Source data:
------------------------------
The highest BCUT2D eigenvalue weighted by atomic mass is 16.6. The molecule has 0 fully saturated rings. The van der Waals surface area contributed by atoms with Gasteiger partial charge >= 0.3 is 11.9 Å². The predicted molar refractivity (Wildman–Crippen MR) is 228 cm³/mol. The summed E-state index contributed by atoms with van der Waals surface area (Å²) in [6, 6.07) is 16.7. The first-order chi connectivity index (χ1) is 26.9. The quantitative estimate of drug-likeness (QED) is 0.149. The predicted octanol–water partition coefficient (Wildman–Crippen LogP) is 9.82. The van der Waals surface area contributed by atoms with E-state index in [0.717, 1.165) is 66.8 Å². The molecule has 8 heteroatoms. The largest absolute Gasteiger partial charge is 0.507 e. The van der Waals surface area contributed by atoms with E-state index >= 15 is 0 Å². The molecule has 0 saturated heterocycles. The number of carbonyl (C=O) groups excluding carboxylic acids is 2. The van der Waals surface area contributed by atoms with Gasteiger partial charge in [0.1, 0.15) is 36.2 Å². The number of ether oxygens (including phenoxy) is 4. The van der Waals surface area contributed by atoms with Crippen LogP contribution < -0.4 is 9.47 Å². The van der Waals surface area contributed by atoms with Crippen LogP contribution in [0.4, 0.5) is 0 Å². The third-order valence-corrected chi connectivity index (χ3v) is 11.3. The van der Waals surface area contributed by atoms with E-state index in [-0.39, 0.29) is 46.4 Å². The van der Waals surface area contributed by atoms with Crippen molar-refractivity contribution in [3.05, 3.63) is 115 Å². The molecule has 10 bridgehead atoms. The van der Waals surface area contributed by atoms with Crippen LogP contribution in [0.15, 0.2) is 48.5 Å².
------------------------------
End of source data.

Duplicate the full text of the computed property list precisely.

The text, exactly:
The highest BCUT2D eigenvalue weighted by atomic mass is 16.6. The molecule has 0 fully saturated rings. The van der Waals surface area contributed by atoms with Gasteiger partial charge >= 0.3 is 11.9 Å². The predicted molar refractivity (Wildman–Crippen MR) is 228 cm³/mol. The summed E-state index contributed by atoms with van der Waals surface area (Å²) in [6, 6.07) is 16.7. The first-order chi connectivity index (χ1) is 26.9. The quantitative estimate of drug-likeness (QED) is 0.149. The predicted octanol–water partition coefficient (Wildman–Crippen LogP) is 9.82. The van der Waals surface area contributed by atoms with E-state index in [0.717, 1.165) is 66.8 Å². The molecule has 8 heteroatoms. The largest absolute Gasteiger partial charge is 0.507 e. The van der Waals surface area contributed by atoms with E-state index >= 15 is 0 Å². The molecule has 0 saturated heterocycles. The number of carbonyl (C=O) groups excluding carboxylic acids is 2. The van der Waals surface area contributed by atoms with Gasteiger partial charge in [0.1, 0.15) is 36.2 Å². The number of ether oxygens (including phenoxy) is 4. The van der Waals surface area contributed by atoms with Crippen LogP contribution < -0.4 is 9.47 Å². The van der Waals surface area contributed by atoms with Crippen LogP contribution in [0.4, 0.5) is 0 Å². The third-order valence-corrected chi connectivity index (χ3v) is 11.3. The van der Waals surface area contributed by atoms with E-state index in [-0.39, 0.29) is 46.4 Å². The van der Waals surface area contributed by atoms with Crippen molar-refractivity contribution in [3.05, 3.63) is 115 Å². The molecule has 10 bridgehead atoms. The van der Waals surface area contributed by atoms with Crippen LogP contribution in [0.15, 0.2) is 48.5 Å².